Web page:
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“Court Packing”: Legislative Control over the Size of the Supreme Court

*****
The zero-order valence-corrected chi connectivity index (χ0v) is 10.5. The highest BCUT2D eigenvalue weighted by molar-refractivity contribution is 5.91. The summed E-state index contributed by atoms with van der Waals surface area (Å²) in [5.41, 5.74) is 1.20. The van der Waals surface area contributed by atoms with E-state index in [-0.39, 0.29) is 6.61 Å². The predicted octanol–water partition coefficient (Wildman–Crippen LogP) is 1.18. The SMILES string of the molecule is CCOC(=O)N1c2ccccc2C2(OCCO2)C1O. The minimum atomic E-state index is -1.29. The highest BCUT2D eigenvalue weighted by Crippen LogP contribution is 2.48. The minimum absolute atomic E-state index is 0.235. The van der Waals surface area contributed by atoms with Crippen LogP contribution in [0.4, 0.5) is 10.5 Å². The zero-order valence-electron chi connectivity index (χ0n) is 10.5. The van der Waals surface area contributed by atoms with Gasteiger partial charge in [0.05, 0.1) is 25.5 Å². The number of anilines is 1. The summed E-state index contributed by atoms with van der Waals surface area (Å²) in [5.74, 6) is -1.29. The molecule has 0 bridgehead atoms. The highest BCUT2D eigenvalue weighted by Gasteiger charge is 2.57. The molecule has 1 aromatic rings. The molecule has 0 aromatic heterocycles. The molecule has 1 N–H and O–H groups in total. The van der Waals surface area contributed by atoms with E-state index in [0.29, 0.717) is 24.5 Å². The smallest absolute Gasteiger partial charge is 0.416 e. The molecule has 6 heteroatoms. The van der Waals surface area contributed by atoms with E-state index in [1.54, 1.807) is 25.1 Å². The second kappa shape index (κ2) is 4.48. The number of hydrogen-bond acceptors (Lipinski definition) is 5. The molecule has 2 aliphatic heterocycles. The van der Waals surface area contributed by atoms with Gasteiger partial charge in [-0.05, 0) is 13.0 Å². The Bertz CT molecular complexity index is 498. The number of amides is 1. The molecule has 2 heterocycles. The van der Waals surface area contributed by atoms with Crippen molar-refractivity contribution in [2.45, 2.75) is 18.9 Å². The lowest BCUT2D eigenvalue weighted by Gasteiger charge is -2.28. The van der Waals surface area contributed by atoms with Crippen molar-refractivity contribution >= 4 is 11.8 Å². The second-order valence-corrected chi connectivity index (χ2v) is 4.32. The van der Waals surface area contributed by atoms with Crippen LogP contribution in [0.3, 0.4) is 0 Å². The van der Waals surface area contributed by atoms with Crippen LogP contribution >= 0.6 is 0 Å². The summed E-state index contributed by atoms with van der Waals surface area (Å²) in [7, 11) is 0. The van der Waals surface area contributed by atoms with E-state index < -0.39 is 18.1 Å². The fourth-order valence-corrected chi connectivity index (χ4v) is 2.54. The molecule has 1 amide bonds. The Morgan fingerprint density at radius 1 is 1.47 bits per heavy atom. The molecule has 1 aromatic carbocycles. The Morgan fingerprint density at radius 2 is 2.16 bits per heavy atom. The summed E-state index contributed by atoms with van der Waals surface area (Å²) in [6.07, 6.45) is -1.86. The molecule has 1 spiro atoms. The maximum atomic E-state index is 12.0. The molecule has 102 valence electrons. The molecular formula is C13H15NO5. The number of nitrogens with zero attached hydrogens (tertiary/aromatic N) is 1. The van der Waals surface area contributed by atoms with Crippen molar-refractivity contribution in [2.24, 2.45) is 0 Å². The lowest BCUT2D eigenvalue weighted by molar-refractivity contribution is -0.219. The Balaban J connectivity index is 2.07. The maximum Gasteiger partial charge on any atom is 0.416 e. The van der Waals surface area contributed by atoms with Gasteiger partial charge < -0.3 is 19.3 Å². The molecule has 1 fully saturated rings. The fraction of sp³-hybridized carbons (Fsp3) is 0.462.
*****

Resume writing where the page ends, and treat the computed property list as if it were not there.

CRS Legal Sidebar Prepared for Members and Committees of Congress – “Court Packing”: Legislative Control over the Size of the Supreme Court, December 14, 2020: “In the past year, legal commentators, policymakers, and the national press have devoted significant attention to proposals to increase the size of the Supreme Court, sometimes colloquially called“court packing.” Many recent court expansion proposals are premised on the belief that, if more seats were added to the Supreme Court, it would give the President who nominates the new Justices significant power to shape the Court in a way that aligns with the policy preferences of the President and the controlling political party. The Constitution generally grants Congress control over the size and structure of the federal courts and, during the first century of the Republic, Congress enacted multiple statutes changing the size of the Supreme Court. However, since the Reconstruction era, the Court’s size has been set at nine Justices. The last notable attempt to enlarge the Court occurred in 1937, when President Franklin Delano Roosevelt’s Administration proposed legislation broadly viewed as an effort to make the Court more favorable to President Roosevelt’s New Deal policies. Congress declined to act on the Roosevelt Administration’s proposal in large part because of concerns that it impermissibly infringed on the principle of judicial independence enshrined in Article III of the Constitution. Recent Supreme Court expansion proposals have likewise prompted debate about the role of the judiciary and the means by which political actors may influence the Supreme Court’s approach to interpreting the law.This Legal Sidebar provides an overview of the legal issues surrounding Supreme Court expansion. It first briefly discusses Congress’s constitutional power to structure the federal courts, then surveys past legislation changing the size of the Supreme Court.The Sidebar next considers constitutional constraints on Congress’s power to change the size and structure of the Supreme Court, including both express textual limits and implied limits that may restrict Congress’s ability to alter the Court’s makeup. Finally, the Sidebar surveys selected proposals to modify the size or composition of the Court through legislation or constitutional amendment…”

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